HIV-infected individuals currently cannot be completely cured because existing antiviral therapy regimens do not address HIV provirus DNA, flanked by long terminal repeats (LTRs), already integrated into host genome. Here, we present a possible alternative therapeutic approach to specifically and directly mediate deletion of the integrated full-length HIV provirus from infected and latently infected human T cell genomes by using specially designed zinc-finger nucleases (ZFNs) to target a sequence within the LTR that is well conserved across all clades. We designed and screened one pair of ZFN to target the highly conserved HIV-1 5′-LTR and 3′-LTR DNA sequences, named ZFN-LTR. We found that ZFN-LTR can specifically target and cleave the full-length HIV-1 proviral DNA in several infected and latently infected cell types and also HIV-1 infected human primary cells in vitro. We observed that the frequency of excision was 45.9% in infected human cell lines after treatment with ZFN-LTR, without significant host-cell genotoxicity. Taken together, our data demonstrate that a single ZFN-LTR pair can specifically and effectively cleave integrated full-length HIV-1 proviral DNA and mediate antiretroviral activity in infected and latently infected cells, suggesting that this strategy could offer a novel approach to eradicate the HIV-1 virus from the infected host in the future.
PMCID: PMC3763554  PMID: 23804764
7.  High-efficiency and heritable gene targeting in mouse by transcription activator-like effector nucleases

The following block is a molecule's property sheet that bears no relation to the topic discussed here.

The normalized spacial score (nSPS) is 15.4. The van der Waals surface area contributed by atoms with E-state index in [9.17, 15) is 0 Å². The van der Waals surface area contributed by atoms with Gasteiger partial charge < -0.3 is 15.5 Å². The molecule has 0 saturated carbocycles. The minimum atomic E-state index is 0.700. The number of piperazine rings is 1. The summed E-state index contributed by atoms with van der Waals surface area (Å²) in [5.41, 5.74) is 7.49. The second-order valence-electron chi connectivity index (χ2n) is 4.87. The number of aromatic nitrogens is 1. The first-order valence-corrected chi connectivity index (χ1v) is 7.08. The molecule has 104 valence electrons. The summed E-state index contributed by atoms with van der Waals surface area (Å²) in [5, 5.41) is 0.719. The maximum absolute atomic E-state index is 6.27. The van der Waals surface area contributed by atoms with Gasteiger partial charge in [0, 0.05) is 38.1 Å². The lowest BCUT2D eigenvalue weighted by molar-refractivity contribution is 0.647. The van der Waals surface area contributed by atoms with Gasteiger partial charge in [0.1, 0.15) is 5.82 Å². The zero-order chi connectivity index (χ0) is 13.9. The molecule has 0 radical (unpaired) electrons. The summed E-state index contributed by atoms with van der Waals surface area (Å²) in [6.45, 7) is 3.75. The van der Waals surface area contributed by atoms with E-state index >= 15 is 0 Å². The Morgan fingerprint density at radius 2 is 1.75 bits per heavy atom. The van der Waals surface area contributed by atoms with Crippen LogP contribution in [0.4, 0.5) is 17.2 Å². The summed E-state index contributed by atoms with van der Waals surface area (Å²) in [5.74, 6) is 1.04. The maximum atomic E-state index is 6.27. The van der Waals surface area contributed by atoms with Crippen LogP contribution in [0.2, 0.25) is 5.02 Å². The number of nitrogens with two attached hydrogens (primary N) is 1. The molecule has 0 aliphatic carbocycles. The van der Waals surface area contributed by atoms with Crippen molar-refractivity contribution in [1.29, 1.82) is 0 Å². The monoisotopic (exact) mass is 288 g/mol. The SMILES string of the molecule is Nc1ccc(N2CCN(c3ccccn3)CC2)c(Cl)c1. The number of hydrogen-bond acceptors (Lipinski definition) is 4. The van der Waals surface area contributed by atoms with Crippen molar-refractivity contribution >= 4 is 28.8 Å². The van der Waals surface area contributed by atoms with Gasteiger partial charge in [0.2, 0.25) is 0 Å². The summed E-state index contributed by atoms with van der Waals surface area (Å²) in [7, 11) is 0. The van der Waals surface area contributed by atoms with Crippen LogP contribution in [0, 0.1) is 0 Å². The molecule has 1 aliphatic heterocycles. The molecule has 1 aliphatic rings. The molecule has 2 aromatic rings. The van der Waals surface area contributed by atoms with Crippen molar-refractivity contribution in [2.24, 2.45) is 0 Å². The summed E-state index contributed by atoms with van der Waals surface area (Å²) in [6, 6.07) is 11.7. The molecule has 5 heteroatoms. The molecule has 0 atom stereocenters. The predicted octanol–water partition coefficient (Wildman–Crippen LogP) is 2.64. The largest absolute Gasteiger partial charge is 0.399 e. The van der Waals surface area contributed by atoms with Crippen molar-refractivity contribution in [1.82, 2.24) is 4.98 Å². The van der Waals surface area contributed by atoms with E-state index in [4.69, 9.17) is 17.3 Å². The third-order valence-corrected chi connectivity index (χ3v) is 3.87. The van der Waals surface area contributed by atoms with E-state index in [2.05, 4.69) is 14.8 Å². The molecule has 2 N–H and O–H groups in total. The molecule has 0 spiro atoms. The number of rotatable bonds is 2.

Nucleic Acids Research  2013;41(11):e120.
Transcription activator-like effector nucleases (TALENs) are a powerful new approach for targeted gene disruption in various animal models, but little is known about their activities in Mus musculus, the widely used mammalian model organism. Here, we report that direct injection of in vitro transcribed messenger RNA of TALEN pairs into mouse zygotes induced somatic mutations, which were stably passed to the next generation through germ-line transmission. With one TALEN pair constructed for each of 10 target genes, mutant F0 mice for each gene were obtained with the mutation rate ranged from 13 to 67% and an average of ∼40% of total healthy newborns with no significant differences between C57BL/6 and FVB/N genetic background. One TALEN pair with single mismatch to their intended target sequence in each side failed to yield any mutation. Furthermore, highly efficient germ-line transmission was obtained, as all the F0 founders tested transmitted the mutations to F1 mice. In addition, we also observed that one bi-allele mutant founder of Lepr gene, encoding Leptin receptor, had similar diabetic phenotype as db/db mouse. Together, our results suggest that TALENs are an effective genetic tool for rapid gene disruption with high efficiency and heritability in mouse with distinct genetic background.
PMCID: PMC3675477  PMID: 23630316
8.  CADgene: a comprehensive database for coronary artery disease genes 
Nucleic Acids Research  2010;39(Database issue):D991-D996.